Movements such as deadlifts and squats mimic everyday tasks (picking things up or getting up from a chair). Using a chair to master the squat technique is actually a common training practice. 

So if you’re incorporating these types of movements into your routine, it’s going to make it easier to stand up (more so as you get older) and pick things up. I know I’ve been able to see a difference in the amount of weight that I can pick up versus when I was just running. 

For example, my fiance and I moved a couch from our living room to the curb the other day and it wasn’t that bad. Also, we went kayaking, and carrying the kayak from the car to the water wasn’t as challenging as it was for other people in the group. 

Strength training is also going to improves bad posture by strengthening your core and back. This will help prevent lower back pain.

Improves Flexibility 

When you’re working out, you’re lengthening the muscles which can carry over to an increased in flexibility. The more you squat, the deeper you are going to be able to go. Now granted, if you stretch, it’s going to be way better at improving your flexibility but strength training will aid in this.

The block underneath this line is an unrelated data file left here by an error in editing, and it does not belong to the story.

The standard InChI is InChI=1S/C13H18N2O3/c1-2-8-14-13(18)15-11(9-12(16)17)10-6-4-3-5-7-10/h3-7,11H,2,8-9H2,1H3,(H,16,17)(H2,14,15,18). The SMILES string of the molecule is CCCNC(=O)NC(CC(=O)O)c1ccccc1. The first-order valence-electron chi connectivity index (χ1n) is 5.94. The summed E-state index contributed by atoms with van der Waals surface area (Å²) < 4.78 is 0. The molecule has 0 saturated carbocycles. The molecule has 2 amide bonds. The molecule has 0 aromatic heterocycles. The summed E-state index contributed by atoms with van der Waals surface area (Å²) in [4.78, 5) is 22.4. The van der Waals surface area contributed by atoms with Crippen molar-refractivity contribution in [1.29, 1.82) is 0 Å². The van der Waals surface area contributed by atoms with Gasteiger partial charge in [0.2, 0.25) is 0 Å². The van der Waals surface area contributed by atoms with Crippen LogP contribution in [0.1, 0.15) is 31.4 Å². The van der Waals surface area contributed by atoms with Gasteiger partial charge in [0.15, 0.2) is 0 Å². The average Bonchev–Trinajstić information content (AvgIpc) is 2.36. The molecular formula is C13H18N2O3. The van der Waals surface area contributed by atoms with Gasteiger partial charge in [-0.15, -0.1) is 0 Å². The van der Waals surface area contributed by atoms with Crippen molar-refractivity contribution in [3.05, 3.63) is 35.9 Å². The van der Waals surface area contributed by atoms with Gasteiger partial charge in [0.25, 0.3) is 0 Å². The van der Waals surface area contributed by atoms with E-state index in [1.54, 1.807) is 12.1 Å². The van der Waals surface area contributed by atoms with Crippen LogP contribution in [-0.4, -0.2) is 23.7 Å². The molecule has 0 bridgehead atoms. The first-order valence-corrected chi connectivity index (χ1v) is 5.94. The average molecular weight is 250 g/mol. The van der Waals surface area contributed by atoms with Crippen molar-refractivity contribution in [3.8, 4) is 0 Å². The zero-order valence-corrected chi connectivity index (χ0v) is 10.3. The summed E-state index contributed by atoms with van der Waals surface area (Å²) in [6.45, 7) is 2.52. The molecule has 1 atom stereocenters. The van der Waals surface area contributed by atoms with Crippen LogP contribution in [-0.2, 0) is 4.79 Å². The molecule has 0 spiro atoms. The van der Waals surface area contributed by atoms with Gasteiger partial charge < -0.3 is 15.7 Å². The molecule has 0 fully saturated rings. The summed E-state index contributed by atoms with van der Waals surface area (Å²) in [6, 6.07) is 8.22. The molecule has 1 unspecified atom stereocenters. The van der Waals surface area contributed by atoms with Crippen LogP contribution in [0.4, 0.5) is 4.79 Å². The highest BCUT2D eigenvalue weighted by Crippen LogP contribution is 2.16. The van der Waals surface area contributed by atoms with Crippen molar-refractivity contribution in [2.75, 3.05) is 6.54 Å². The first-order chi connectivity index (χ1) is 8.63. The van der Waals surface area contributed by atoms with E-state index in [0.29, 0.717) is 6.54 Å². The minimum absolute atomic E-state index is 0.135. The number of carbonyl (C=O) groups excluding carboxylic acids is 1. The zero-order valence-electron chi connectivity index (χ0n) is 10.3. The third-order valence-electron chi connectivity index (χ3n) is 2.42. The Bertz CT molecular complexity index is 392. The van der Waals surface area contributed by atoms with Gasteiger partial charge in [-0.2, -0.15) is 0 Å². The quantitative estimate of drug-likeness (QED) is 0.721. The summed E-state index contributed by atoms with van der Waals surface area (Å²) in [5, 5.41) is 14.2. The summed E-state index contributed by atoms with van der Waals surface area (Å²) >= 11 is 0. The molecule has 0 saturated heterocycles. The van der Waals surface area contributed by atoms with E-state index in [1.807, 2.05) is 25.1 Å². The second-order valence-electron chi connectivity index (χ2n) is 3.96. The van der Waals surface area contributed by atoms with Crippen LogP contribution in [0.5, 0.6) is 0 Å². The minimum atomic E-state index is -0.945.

Reduces the risk of heart disease and diabetes

Studies have shown that strength training lowers bad cholesterol (LDL) and increases good cholesterol (HDL) which also helps lowers blood pressure.

Interestingly enough, it also improves the way the body processes sugar, which can reduce the risk of diabetes.

I could honestly go on and on about strength training but I’m just going to say that you should give it a try. 

There are so many different strength training routines out there, you just have to find one that YOU enjoy. I tried so many different apps and youtube videos before I found something that worked for me. 

I recently created a training log where you can track your workouts and keep track of all your personal records for different movements. Remember, progressive overload is SUPER important if you want to reap the benefits.

You can check it out here

You really have nothing to lose so why not give it a go?

Let me know in the comments below what you’re favorite strength training routine is. 

Until next time,

Sharing is caring!